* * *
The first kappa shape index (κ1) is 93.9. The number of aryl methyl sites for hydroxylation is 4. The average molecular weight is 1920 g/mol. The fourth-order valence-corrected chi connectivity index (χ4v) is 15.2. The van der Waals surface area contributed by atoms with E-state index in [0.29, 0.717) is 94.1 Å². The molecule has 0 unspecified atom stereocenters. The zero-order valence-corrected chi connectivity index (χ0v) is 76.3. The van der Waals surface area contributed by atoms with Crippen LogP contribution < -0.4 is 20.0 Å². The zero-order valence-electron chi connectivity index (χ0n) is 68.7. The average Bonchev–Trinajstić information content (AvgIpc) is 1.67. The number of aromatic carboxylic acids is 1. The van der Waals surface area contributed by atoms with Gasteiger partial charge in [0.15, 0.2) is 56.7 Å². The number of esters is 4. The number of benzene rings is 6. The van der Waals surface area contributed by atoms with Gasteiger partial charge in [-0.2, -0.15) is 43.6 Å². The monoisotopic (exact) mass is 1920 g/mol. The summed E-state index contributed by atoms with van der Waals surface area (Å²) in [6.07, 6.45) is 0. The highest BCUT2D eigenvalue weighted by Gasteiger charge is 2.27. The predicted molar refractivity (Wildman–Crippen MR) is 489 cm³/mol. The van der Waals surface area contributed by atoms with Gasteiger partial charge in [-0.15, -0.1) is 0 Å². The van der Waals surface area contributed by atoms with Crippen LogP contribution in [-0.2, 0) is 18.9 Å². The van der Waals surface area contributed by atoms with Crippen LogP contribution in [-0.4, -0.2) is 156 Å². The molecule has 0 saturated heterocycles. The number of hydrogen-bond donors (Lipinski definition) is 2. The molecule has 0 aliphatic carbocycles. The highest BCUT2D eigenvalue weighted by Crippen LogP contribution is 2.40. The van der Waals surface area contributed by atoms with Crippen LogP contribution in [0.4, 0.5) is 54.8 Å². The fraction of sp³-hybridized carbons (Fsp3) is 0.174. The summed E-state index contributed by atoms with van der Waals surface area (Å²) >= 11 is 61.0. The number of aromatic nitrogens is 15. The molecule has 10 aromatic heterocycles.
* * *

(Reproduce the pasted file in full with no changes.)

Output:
The first kappa shape index (κ1) is 93.9. The number of aryl methyl sites for hydroxylation is 4. The average molecular weight is 1920 g/mol. The fourth-order valence-corrected chi connectivity index (χ4v) is 15.2. The van der Waals surface area contributed by atoms with E-state index in [0.29, 0.717) is 94.1 Å². The molecule has 0 unspecified atom stereocenters. The zero-order valence-corrected chi connectivity index (χ0v) is 76.3. The van der Waals surface area contributed by atoms with Crippen LogP contribution < -0.4 is 20.0 Å². The zero-order valence-electron chi connectivity index (χ0n) is 68.7. The average Bonchev–Trinajstić information content (AvgIpc) is 1.67. The number of aromatic carboxylic acids is 1. The van der Waals surface area contributed by atoms with Gasteiger partial charge in [0.15, 0.2) is 56.7 Å². The number of esters is 4. The number of benzene rings is 6. The van der Waals surface area contributed by atoms with Gasteiger partial charge in [-0.2, -0.15) is 43.6 Å². The monoisotopic (exact) mass is 1920 g/mol. The summed E-state index contributed by atoms with van der Waals surface area (Å²) in [6.07, 6.45) is 0. The highest BCUT2D eigenvalue weighted by Gasteiger charge is 2.27. The predicted molar refractivity (Wildman–Crippen MR) is 489 cm³/mol. The van der Waals surface area contributed by atoms with Gasteiger partial charge in [-0.15, -0.1) is 0 Å². The van der Waals surface area contributed by atoms with Crippen LogP contribution in [-0.2, 0) is 18.9 Å². The van der Waals surface area contributed by atoms with Crippen LogP contribution in [-0.4, -0.2) is 156 Å². The molecule has 0 saturated heterocycles. The number of hydrogen-bond donors (Lipinski definition) is 2. The molecule has 0 aliphatic carbocycles. The highest BCUT2D eigenvalue weighted by Crippen LogP contribution is 2.40. The van der Waals surface area contributed by atoms with Crippen LogP contribution in [0.4, 0.5) is 54.8 Å². The fraction of sp³-hybridized carbons (Fsp3) is 0.174. The summed E-state index contributed by atoms with van der Waals surface area (Å²) >= 11 is 61.0. The number of aromatic nitrogens is 15. The molecule has 10 aromatic heterocycles.